In case you didn’t know it already by looking at your clients’, or your own, portfolios, 2008 was one of the worst years ever for stock markets around the world. And as the stock markets go, so for the most part do mutual funds.
According to the January 2009 issue of The Cerulli Edge Global Edition, total U.S. mutual fund assets dropped nearly 20% to $8.97 trillion by the end of 2008′s third quarter from $11.4 trillion the previous year, with year-end numbers expected to be even more dismal.
Results for mutual funds in some nations have been even more disappointing, with some seeing mutual fund asset levels decline by more than half–Russia (-59.4%), Greece (-51.9%)–although on admittedly small bases.
At the same time that the total asset level has dropped, there has been, according to Cerulli, a marked “shift from more complex and expensive equity-linked offerings to simpler, lower margin products such as bond and money market funds.” By the end of the third quarter, money market funds accounted for 39% of all U.S. mutual fund assets and domestic and international equities only 44%. By contrast, a year earlier money market funds accounted for 28% of total mutual fund assets while equity mutual funds accounted for 57% of all mutual fund assets.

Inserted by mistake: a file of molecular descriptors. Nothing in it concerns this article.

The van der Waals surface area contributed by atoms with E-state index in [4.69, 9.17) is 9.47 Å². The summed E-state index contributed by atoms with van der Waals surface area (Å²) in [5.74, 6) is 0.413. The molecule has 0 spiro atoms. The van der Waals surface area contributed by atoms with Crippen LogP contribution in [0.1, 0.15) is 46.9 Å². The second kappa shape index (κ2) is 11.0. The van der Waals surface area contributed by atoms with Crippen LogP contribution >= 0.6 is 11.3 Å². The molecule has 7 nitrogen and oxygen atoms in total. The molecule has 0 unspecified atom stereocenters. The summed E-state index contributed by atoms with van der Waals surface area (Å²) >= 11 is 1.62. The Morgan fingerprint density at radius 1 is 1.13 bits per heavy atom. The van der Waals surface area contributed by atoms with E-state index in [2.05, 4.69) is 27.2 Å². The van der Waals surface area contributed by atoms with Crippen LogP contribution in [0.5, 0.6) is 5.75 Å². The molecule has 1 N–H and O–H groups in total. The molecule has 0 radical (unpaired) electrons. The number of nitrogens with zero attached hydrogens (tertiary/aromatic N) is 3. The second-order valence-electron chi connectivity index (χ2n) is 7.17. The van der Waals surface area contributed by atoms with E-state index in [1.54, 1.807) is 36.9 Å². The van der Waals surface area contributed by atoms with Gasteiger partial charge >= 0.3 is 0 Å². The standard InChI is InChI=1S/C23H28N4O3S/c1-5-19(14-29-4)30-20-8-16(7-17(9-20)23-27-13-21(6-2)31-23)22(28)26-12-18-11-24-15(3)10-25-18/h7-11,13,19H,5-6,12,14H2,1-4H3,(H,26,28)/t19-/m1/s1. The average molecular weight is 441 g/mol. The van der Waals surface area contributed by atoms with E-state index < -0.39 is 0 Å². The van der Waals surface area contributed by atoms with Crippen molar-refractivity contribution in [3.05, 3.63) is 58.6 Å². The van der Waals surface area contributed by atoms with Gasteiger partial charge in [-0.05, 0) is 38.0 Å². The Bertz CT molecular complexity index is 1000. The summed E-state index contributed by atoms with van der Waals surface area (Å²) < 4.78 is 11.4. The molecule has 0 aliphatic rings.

Cerulli expects that trend to continue and predicts that “bear market products such as money market and fixed-income funds look set to be the big sellers in 2009.”